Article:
Clarksburg, Maryland: On a chilly Sunday morning in this quiet American suburb, IT consultant Madhu Bellam scoured a spreadsheet with contact details for over 1,500 Indian voters. He punched numbers into his phone and rang his hometown of Hyderabad, a tech hub in southern India about 14,000 kilometres away.
Bellam emigrated to the United States around two decades ago, and then renounced his Indian passport to became an American in 2011. He now runs his own tech consultancy.
But the 47 year-old, convinced that the ruling Hindu nationalist Bharatiya Janata Party (BJP) will unlock India’s economic potential, is part of an army of activists seeking to propel Prime Minister Narendra Modi to a second term in next year’s general election, due to be held by May.
“I am requesting you to vote for BJP and spread the word in the constituency,” Bellam says in his phone calls to people in India whose numbers were provided to him by the party. He then extols Modi’s policies, including his flagship “Make in India” plan.
Bellam and fellow BJP supporters also lobby their own networks in India, calling acquaintances, cousins and old schoolmates with the same message.
The US chapter of the Overseas Friends of the BJP has some 4,000 members, although its president Krishna Reddy estimates the broader network includes up to 300,000 supporters. Many cannot travel home to vote, so ardent BJP backers are channelling their energy into phone campaigns and a blitz of social media messages to people in India.
To be sure, this kind of campaigning may only have a modest impact on the nearly 900 million voters in India, where hot-button issues centre on a lack of jobs for young people and distress in heartland farming states because of low crop prices.
Vijay Chauthaiwale, the head of the BJP’s foreign affairs cell, said Modi supporters in 20 countries will be helping out in the campaign. Besides the United States, these include Britain, Canada, Australia and parts of Africa, where there are large Indian communities.
But Indian-Americans, who number around four million, have perhaps the most influence. As one of the most educated and prosperous minorities in the United States, the community is admired in India — an asset the BJP has seized on.
“They are shocked to be getting a call from the United States,” Bellam said of the people he phones. “We call some rural people too. They look at us as very successful people, so that’s the good thing for us to convince them. They think that we speak the truth.”
US-based BJP supporters said they back Modi because they believe he is ushering in policies that will turn India, already the world’s fastest-growing large economy, into a powerhouse.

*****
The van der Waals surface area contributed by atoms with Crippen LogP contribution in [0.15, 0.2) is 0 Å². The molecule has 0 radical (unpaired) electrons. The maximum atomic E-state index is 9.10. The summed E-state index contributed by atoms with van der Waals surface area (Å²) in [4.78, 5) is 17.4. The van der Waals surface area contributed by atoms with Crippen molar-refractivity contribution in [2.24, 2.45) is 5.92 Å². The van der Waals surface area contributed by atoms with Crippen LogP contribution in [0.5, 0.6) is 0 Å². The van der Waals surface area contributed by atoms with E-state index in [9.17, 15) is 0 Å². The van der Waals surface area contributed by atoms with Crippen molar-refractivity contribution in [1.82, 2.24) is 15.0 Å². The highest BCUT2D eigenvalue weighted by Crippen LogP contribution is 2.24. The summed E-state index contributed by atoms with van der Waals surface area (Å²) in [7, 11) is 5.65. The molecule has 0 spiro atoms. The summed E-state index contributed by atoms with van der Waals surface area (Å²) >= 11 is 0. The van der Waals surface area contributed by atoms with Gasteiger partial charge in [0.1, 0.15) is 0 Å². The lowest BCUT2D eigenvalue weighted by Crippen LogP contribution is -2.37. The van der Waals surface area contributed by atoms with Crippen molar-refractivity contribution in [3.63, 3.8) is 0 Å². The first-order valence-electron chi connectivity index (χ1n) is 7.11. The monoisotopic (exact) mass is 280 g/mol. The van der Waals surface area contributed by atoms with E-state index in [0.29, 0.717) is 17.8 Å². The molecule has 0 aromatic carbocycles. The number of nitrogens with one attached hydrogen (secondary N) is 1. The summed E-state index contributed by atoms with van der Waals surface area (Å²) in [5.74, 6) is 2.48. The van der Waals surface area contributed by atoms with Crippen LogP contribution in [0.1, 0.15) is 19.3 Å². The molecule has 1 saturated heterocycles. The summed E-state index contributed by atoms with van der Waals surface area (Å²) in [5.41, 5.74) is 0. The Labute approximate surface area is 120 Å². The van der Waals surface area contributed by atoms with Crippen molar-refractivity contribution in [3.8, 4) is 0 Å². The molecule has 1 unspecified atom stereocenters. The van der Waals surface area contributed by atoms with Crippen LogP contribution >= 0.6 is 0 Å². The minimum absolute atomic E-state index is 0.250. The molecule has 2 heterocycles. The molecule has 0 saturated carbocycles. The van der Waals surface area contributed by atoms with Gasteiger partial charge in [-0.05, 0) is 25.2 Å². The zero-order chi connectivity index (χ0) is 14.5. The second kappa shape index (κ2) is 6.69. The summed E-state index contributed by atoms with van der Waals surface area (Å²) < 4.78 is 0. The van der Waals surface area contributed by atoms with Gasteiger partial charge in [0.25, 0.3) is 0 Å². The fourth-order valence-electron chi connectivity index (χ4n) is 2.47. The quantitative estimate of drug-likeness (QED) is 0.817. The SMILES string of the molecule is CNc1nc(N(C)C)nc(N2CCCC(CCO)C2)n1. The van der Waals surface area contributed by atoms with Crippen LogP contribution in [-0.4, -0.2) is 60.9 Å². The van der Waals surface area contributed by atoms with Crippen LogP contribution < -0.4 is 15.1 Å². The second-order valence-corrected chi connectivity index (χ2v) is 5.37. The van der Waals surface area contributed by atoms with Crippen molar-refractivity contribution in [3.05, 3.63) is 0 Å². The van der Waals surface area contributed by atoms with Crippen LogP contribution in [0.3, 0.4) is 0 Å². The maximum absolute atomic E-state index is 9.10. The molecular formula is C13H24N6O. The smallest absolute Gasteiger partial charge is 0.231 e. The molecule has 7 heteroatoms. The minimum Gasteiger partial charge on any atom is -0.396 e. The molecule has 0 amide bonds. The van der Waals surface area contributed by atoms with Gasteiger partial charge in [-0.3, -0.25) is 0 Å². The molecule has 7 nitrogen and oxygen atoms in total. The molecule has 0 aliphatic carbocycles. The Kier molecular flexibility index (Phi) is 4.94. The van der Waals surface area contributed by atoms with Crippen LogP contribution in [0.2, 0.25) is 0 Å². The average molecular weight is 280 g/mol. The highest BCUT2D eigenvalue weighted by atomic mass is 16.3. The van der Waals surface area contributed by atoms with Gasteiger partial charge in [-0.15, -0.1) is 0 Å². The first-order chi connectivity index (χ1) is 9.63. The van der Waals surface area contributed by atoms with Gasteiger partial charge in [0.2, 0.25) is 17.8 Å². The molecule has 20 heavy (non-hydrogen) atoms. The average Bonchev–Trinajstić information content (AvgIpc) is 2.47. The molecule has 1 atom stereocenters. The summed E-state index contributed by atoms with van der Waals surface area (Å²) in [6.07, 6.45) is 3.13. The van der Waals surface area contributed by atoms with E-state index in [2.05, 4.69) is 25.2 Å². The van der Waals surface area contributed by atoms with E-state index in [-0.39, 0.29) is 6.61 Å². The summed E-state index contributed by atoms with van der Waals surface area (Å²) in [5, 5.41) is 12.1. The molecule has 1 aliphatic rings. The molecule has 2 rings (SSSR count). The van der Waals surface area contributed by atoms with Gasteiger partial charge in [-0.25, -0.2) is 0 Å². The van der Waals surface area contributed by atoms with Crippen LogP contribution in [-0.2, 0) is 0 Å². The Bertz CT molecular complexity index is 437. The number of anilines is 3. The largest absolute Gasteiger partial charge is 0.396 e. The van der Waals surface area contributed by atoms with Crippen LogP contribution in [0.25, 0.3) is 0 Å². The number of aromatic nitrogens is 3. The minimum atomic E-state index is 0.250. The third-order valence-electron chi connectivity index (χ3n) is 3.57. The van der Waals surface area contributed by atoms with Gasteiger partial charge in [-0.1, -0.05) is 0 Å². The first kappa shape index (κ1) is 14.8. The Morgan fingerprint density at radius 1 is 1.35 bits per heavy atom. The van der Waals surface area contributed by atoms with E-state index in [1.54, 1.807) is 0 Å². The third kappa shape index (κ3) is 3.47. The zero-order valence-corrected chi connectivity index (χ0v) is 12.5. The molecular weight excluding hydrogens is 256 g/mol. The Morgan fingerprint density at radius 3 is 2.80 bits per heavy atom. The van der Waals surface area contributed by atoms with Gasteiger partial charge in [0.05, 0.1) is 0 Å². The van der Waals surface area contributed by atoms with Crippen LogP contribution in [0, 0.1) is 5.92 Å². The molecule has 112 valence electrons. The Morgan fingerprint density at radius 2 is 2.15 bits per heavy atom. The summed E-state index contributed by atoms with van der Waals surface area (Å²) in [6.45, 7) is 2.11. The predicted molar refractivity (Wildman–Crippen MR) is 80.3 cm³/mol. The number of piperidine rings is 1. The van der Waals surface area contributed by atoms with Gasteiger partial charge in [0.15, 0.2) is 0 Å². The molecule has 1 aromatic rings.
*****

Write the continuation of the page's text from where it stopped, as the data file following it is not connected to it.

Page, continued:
But identity politics also help explain BJP success overseas. US-based supporters often have roots in the Rashtriya Swayamsevak Sangh (RSS), a Hindu nationalist group that is the ideological parent of the BJP. Also helping Modi, who governed the western state of Gujarat from 2001 to 2014, is the large Gujarati community in the United States.
Modi moved to the federal government after winning the general election in 2014 with a thumping majority, when he was widely supported by the Indian diaspora overseas.
Although he remains popular and is largely expected to win another five-year term, the 2019 election will likely be tougher, with some voters feeling let down by his campaign promise of “development for all.” But there is no indication that the enthusiasm of Modi’s overseas supporters has waned.
From his sofa in Maryland, Bellam was trying to woo voters ahead of local elections this month, in which the BJP lost control of three major heartland states to the opposition Congress party. But he and other Modi supporters already have their sights set on the general election.
US supporters will likely make around 500,000 calls next year, according to Reddy, the president of the group. Members will target India’s biggest states and their own hometowns, given they can campaign in the local language and have a good grasp of community issues.
Devesh Kapur, a political scientist at Johns Hopkins University who has written two books on Indian-Americans, said calls from the United States are unlikely to change voters’ minds but they could help rally support.
“My impression is that their effect is at the margin, and more on turnout rather than changing voting preferences per se,” said Kapur.
Amid the buzz around the BJP abroad, the Congress party, which ruled India for most of its post-independence era after 1947, is trying to drum up support from the diaspora, too.
During a tour of the United States last year, Congress president Rahul Gandhi praised émigrés as the “backbone” of India.
For the 2019 election, members are asked to support Congress on social media and speak to friends and family back home — but not to call voters, said Sam Pitroda, the chairman of the Indian Overseas Congress Department.
“I am not going to force you. I am not going to tell you: ‘I’m great and successful, listen to me.’ ... How can I tell some poor little farmer that I am successful?” said Pitroda, who was an adviser to then Prime Minister Rajiv Gandhi in the 1980s and now lives in Chicago.
“All you can tell them is: Do you believe in freedom? Do you believe in inclusion? Then the Congress party is the party you want to vote for.”